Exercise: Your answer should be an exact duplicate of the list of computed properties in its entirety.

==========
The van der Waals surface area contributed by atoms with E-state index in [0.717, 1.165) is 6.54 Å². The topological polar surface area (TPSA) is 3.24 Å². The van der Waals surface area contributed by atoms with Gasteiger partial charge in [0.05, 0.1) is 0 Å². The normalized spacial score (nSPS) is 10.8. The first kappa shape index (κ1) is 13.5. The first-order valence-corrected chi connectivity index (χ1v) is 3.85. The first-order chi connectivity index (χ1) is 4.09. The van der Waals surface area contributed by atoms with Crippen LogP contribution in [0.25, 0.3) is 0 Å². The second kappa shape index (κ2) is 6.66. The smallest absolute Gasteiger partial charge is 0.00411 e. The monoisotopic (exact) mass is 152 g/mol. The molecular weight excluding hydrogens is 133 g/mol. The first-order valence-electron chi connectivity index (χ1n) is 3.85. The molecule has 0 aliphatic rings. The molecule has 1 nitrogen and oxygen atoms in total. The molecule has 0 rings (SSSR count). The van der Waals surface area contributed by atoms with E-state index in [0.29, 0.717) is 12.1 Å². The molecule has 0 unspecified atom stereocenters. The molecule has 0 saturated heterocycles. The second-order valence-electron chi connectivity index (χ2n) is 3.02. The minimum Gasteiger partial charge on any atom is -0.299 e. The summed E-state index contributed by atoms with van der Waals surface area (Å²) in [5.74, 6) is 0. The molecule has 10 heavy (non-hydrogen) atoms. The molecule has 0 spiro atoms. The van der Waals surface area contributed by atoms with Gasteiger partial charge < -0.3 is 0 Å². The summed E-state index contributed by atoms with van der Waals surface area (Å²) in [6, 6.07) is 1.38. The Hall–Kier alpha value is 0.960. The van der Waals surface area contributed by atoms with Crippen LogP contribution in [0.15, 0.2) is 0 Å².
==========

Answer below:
The van der Waals surface area contributed by atoms with E-state index in [0.717, 1.165) is 6.54 Å². The topological polar surface area (TPSA) is 3.24 Å². The van der Waals surface area contributed by atoms with Gasteiger partial charge in [0.05, 0.1) is 0 Å². The normalized spacial score (nSPS) is 10.8. The first kappa shape index (κ1) is 13.5. The first-order valence-corrected chi connectivity index (χ1v) is 3.85. The first-order chi connectivity index (χ1) is 4.09. The van der Waals surface area contributed by atoms with Crippen LogP contribution in [0.25, 0.3) is 0 Å². The second kappa shape index (κ2) is 6.66. The smallest absolute Gasteiger partial charge is 0.00411 e. The monoisotopic (exact) mass is 152 g/mol. The molecular weight excluding hydrogens is 133 g/mol. The first-order valence-electron chi connectivity index (χ1n) is 3.85. The molecule has 0 aliphatic rings. The molecule has 1 nitrogen and oxygen atoms in total. The molecule has 0 rings (SSSR count). The van der Waals surface area contributed by atoms with E-state index in [0.29, 0.717) is 12.1 Å². The molecule has 0 unspecified atom stereocenters. The molecule has 0 saturated heterocycles. The second-order valence-electron chi connectivity index (χ2n) is 3.02. The minimum Gasteiger partial charge on any atom is -0.299 e. The summed E-state index contributed by atoms with van der Waals surface area (Å²) in [5.74, 6) is 0. The molecule has 10 heavy (non-hydrogen) atoms. The molecule has 0 spiro atoms. The van der Waals surface area contributed by atoms with Gasteiger partial charge < -0.3 is 0 Å². The summed E-state index contributed by atoms with van der Waals surface area (Å²) in [6, 6.07) is 1.38. The Hall–Kier alpha value is 0.960. The van der Waals surface area contributed by atoms with Crippen LogP contribution in [0.15, 0.2) is 0 Å².